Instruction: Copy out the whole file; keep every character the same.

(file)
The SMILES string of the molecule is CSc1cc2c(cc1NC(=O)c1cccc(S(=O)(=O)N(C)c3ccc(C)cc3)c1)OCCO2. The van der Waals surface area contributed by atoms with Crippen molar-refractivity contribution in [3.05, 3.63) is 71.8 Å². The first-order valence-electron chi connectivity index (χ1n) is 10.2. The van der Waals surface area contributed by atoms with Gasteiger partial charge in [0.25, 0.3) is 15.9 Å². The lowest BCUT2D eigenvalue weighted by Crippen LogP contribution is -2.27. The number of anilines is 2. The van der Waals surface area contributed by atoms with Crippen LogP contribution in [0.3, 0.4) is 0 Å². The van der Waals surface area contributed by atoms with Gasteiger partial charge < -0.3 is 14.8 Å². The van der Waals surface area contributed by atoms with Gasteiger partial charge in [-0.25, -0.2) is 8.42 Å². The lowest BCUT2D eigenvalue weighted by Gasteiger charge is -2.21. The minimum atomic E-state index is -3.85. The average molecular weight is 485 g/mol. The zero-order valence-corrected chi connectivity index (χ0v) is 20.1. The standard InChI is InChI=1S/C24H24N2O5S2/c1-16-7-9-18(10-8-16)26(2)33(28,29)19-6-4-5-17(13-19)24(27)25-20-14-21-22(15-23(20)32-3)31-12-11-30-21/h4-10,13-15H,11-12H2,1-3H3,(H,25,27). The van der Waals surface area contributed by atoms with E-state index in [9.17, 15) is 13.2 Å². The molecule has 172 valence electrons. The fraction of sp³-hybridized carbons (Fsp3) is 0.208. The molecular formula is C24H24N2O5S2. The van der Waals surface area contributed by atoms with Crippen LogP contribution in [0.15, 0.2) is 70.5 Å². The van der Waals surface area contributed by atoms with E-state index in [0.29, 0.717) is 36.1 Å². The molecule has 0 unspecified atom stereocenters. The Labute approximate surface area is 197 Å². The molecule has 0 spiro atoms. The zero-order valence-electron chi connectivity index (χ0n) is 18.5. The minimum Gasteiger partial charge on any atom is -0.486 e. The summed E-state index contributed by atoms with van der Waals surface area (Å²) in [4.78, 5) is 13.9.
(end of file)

The SMILES string of the molecule is CSc1cc2c(cc1NC(=O)c1cccc(S(=O)(=O)N(C)c3ccc(C)cc3)c1)OCCO2. The van der Waals surface area contributed by atoms with Crippen molar-refractivity contribution in [3.05, 3.63) is 71.8 Å². The first-order valence-electron chi connectivity index (χ1n) is 10.2. The van der Waals surface area contributed by atoms with Gasteiger partial charge in [0.25, 0.3) is 15.9 Å². The lowest BCUT2D eigenvalue weighted by Crippen LogP contribution is -2.27. The number of anilines is 2. The van der Waals surface area contributed by atoms with Crippen LogP contribution in [0.3, 0.4) is 0 Å². The van der Waals surface area contributed by atoms with Gasteiger partial charge < -0.3 is 14.8 Å². The van der Waals surface area contributed by atoms with Gasteiger partial charge in [-0.25, -0.2) is 8.42 Å². The lowest BCUT2D eigenvalue weighted by Gasteiger charge is -2.21. The minimum atomic E-state index is -3.85. The average molecular weight is 485 g/mol. The zero-order valence-corrected chi connectivity index (χ0v) is 20.1. The standard InChI is InChI=1S/C24H24N2O5S2/c1-16-7-9-18(10-8-16)26(2)33(28,29)19-6-4-5-17(13-19)24(27)25-20-14-21-22(15-23(20)32-3)31-12-11-30-21/h4-10,13-15H,11-12H2,1-3H3,(H,25,27). The van der Waals surface area contributed by atoms with E-state index in [9.17, 15) is 13.2 Å². The molecule has 172 valence electrons. The fraction of sp³-hybridized carbons (Fsp3) is 0.208. The molecular formula is C24H24N2O5S2. The van der Waals surface area contributed by atoms with Crippen LogP contribution in [0.15, 0.2) is 70.5 Å². The van der Waals surface area contributed by atoms with E-state index in [0.29, 0.717) is 36.1 Å². The molecule has 0 unspecified atom stereocenters. The Labute approximate surface area is 197 Å². The molecule has 0 spiro atoms. The zero-order valence-electron chi connectivity index (χ0n) is 18.5. The minimum Gasteiger partial charge on any atom is -0.486 e. The summed E-state index contributed by atoms with van der Waals surface area (Å²) in [4.78, 5) is 13.9.